Photography 101: Swarm

Many of us had moments when we were in a crowded place and the sheer volume of people was just too much to handle. But I challenge that most of us don’t really know what “too much” truly is until we travel to a developing country where safety codes are meager if they even exist.

Admit it. When we read the news about horrific tragedies such as a stampeded killed more people than the cause of the stampede itself, some of us wonder how that’s even possible. Filing out of a door in an orderly manner is something we’ve been doing all our lives, right?

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Traveling and living in developing countries gave me perspective and understanding how those events happen. As mentioned, in many of these places crowd control is not a known discipline. Not in terms of movement and flow. More often, any policing would be focused on thugs, crime, and disorderly behavior. The idea of tens of thousands, or hundreds of thousands depending on the event, needing to move fluidly is not necessarily a priority.

One event where I and my traveling companions got seriously concerned about our safety sole because of the crowd was during the Chinese New Year celebration in Chinatown of Bangkok, Thailand. One end of the street where the festivities took place was completely taken up by the stage, with a narrow sidewalk on one side for exit and entering if you were to approach that end. The sides of the streets were completely taken up by vendor stalls. We were wrapping up our evening, trying to get out as the crowd ballooned in size from the after-work and Friday evening crowd.

Another thing about these cultures is there is no sense of queuing. A lot of the mentality if focused on grabbing your space because no one was going to offer it if you just stood by. There is no giving half of the space for traffic going the opposite direction. Crowds do not have a sense of courtesy or unspoken traffic flow rules. Free space is space to be claimed. So people started pushing forward in a narrow sidewalk. A building wall on one side, a chain link fence on the other.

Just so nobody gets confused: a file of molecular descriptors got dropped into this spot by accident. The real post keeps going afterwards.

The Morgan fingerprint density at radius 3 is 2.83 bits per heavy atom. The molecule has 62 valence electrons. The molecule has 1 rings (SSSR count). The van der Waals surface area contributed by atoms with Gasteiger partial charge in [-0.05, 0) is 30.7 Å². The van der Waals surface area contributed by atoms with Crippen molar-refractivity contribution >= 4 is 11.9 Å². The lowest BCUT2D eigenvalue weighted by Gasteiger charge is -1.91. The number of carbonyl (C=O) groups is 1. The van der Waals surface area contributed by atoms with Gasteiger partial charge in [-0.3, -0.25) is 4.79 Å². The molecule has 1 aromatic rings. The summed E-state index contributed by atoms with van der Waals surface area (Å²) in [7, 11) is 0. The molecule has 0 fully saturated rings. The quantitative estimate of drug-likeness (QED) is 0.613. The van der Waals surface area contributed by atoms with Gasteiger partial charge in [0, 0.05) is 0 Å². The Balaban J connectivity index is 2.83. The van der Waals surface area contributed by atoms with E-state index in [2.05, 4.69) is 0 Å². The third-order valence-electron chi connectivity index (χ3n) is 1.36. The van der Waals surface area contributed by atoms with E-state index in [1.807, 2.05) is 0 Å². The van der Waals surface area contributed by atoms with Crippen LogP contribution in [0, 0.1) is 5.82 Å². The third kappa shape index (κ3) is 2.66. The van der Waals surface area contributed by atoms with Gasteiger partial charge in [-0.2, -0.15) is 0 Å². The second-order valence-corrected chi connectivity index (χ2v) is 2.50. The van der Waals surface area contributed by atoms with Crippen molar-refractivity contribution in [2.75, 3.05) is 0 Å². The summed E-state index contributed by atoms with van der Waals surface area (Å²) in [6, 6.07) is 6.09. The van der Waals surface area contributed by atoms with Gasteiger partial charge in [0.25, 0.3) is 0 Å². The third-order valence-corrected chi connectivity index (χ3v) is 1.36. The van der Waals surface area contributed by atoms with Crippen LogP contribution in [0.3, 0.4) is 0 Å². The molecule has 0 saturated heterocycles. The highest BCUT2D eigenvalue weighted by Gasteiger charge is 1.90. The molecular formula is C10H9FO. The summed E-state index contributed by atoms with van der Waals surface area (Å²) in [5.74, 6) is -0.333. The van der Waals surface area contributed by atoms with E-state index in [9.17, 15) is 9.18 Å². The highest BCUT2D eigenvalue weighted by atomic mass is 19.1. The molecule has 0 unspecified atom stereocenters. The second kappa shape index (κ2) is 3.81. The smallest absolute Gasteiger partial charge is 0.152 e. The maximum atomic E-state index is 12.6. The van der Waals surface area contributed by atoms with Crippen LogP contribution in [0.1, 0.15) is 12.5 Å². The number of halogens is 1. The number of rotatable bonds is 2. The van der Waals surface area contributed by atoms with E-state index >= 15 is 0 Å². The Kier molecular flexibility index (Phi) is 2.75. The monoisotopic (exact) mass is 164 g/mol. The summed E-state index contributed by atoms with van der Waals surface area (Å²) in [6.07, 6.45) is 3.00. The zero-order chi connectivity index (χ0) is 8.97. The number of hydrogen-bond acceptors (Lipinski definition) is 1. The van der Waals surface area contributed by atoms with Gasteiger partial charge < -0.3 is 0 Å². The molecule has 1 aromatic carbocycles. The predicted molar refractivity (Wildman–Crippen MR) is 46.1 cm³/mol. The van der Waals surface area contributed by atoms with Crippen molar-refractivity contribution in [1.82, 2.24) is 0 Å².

We were pushing, body to body for space. Even if we didn’t want to move, we were being pushed from behind. It took almost half an hour to get through ten feet of distance. When we finally broke free, we admitted to each other that we each were eyeing the chain link fence in case we needed to hang on in an event of a stampede.

After that, almost any crowd in the Western countries pales in comparison.

 

My Favourite Things: Coffee

I am an American coffee drinker, through and through. I love my drip coffees strong and black. I can’t stand Starbucks for their burnt flavor. I refuse to order Americanos.

Travel has made my keenly aware what my coffee taste is. I had taken it for granted, until I learned the hard way that everyone drinks their coffee differently.

Chains

– Dunkin Donuts. Hands down the best ever. I grew up on DD and I acquired my taste for coffee through DD. Any New Englander knows that you just walk right into any DD shop and order a “regular” coffee. Which is hot, with cream and sugar. But you don’t need to specify all that because they already perfected the blend. None of the yuppified Starbucks “extra shot, soy milk, caramel sauce, three packs of sweet n low,  blah blah blah.” While I was living in Asia, I stocked up by the crate on DD beans whenever I was back in the States. Sadly, the franchises overseas have not replicated the perfect coffee. What a crying shame to the name.

Caribou. I am shocked, in a pleasant way, to see one in Istanbul, Turkey. First encountered in Colorado, I always associate this chain with fresh coffee beans of the hearty West. It is one of the places that don’t drown out the coffee flavor in their espresso mixes

Beans: Oddly, the most memorable beans I’ve had come from the most unexpected. And least accessible for many of us.

Saffron. We bought a couple bags while we were resting in the shade of one of their cafes on a really hot humid day of sightseeing. I am a fan of going to the local coffee shops instead of the chains, but coffee isn’t even that common in Laos. And it was such a fragrant fresh batch I had.

Yemen. Yemenis drink tea these days. But the history of coffee as a drink we know today originated in Yemen. First records of the drink was in the Sufi monasteries in Yemen. Mocha is the name of a major trading port in Yemen. So doing the math, Yemen traders played a vital part in spreading the popularity. I had a friend who was working in Sana’a for a few months and he picked up a kilo of beans for me. When I asked him how much I owed him, he said it was cheaper than the beer I would buy him. Sadly, Yemen is not a destination of choice these days, but it was such a potent pungent bag of beans that I was sad to finish.